Trayvon Martin Case: Gunman George Zimmerman to remain in jail until bond hearing set

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SANFORD, Fla. —

George Zimmerman appeared before a judge on a second-degree murder charge at the Seminole County jail on Thursday for the shooting death of 17-year-old Trayvon Martin.

Zimmerman said he shot Martin in self-defense during a Feb. 26 confrontation.

During the brief appearance, Zimmerman stood up straight and wore a gray prison jumpsuit. He spoke only to answer "Yes, sir," after he was asked basic questions about the charge against him and his attorney.

The judge told Zimmerman's attorney Mark O'Mara that he must set up a bond hearing in order to address the issue, meaning Zimmerman will remain in jail without bond.

Judge Mark E. Herr said he found probable cause to move ahead with the case and that an arraignment would be held on May 29 at 1:30 p.m. before another judge.

His attorney said he will request a bond hearing between now and Zimmerman's arraignment date.

Zimmerman showed no emotion as his eyes darted around the room at the Seminole County jail, where a judge confirmed there is probable cause to charge him with second-degree murder.

He is visibly slimmer and was calm as the judge asked questions.

"You are represented by Mr. O'Mara, is that true?" asked Judge Mark E. Herr.

"Yes sir, yes sir," Zimmerman replied.

O'Mara said he did not push for a bond because he's still working to find a safe place for Zimmerman.

Zimmerman had been in hiding until Wednesday when he turned himself in.

At the jail, he's in solitary confinement for safety reasons.

Thousands around the world pushed for his arrest.

"He's tired. It's been a long period of time here. He's gone through some tribulations of his own," said O'Mara.

Zimmerman told police Martin confronted him, and then beat him up, but an arrest affidavit allegedly contradicts that.

On a national talk show, Martin's mother said, "I believe it was an accident. I believe it just got out of control."

Some viewers interpreted Sybrina Fulton's remark to mean she was referring to the shooting, but she said that isn't what she meant. Fulton said the encounter between Martin and Zimmerman was the accident.

Zimmerman turned himself in to Jacksonville law enforcement officials on Wednesday night.

WFTV captured the FDLE caravan of unmarked cars pull into the jail and rush him in.

Zimmerman tried to hide his face from the cameras.

"Did you mean to kill Trayvon Martin, George?" WFTV reporter Kathi Belich asked.

Zimmerman did not respond.

Special prosecutor Angela Corey charged Zimmerman with second-degree murder.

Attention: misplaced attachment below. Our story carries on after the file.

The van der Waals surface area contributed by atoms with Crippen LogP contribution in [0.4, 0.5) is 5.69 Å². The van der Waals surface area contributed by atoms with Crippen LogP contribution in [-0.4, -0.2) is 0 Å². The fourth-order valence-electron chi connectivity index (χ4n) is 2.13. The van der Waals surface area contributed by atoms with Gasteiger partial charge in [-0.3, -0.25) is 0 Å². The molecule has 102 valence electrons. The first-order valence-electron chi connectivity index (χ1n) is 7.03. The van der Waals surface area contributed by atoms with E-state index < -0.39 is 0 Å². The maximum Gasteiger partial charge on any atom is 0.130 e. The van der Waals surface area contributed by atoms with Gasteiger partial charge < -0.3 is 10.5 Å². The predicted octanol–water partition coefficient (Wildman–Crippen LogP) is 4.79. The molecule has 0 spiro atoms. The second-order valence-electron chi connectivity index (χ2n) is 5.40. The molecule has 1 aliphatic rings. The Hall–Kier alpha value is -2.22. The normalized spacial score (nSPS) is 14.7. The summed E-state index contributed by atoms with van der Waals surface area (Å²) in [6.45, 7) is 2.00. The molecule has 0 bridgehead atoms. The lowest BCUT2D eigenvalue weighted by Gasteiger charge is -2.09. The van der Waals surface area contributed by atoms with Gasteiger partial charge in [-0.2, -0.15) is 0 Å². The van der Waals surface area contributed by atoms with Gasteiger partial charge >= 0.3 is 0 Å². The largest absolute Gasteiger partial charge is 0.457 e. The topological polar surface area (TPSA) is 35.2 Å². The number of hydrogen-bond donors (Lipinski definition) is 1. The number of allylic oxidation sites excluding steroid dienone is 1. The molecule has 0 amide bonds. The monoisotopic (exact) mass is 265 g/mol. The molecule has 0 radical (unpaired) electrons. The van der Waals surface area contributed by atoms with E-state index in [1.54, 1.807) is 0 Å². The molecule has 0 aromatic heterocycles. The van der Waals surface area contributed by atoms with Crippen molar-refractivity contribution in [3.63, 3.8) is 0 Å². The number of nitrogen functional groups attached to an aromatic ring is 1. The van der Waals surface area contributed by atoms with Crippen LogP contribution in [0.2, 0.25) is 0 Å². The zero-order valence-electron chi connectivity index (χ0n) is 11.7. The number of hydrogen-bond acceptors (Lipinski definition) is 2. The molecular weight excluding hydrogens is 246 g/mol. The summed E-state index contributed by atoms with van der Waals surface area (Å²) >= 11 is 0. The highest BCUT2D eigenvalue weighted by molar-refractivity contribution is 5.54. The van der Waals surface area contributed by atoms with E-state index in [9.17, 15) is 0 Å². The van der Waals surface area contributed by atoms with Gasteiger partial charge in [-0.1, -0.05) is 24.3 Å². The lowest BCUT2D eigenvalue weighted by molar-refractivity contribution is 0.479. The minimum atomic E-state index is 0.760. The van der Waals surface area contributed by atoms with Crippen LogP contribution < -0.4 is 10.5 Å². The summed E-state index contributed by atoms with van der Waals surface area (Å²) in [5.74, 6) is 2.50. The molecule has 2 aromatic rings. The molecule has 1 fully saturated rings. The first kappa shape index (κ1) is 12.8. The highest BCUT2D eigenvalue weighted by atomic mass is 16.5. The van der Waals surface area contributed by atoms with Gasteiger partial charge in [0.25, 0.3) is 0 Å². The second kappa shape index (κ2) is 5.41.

"Was there one single piece of evidence that led you to charge him?" WFTV reporter Daralene Jones asked.

"We don't discuss the evidence in a case. It would be improper to do so," replied Corey.

Corey wouldn't elaborate about how she came to her decision, but that was of no importance to Martin's parents who watched her announcement from Washington D.C.

"We just wanted an arrest, and we got it, and I say thank you. Thank you Lord, thank you Jesus," said Martin's mother, Sybrina Fulton.

Zimmerman chose O'Mara as his legal counsel after abandoning his former attorneys, Hal Uhrig and Craig Sonner.

"I just want to visit him and see how he's doing. I'm sure he's scared," O'Mara said.

O'Mara said Zimmerman will plead not guilty.

WFTV spoke with members of the Sanford community and found a unanimous sense of relief that Zimmerman was arrested.

"Justice has prevailed!" said supporter Tim Anderson.

"It was long overdue and I was glad they finally decided to do something," said Roxanna Scott, who came from Chicago to celebrate.

Before the announcement was made that Zimmerman would be charged, U.S. Attorney General Eric Holder confirmed there is an ongoing federal investigation into the Trayvon Martin case.

"Although I cannot say where our current efforts will lead us from here, I can assure you that in this investigation, and in all cases, we will examine the facts and the law," he said.

During an event in Washington D.C. on Wednesday, Holder said appropriate action will be taken if civil rights violations are found in Martin's death.

Holder said the justice department is meeting with local law enforcement officials and community members about this case.

Because of the influx of calls from the public about the death of Martin, the city of Sanford has set up an information center to offer some answers and take public records requests. You can call them at 407-562-2778. The team will answer calls between 7 a.m. and midnight.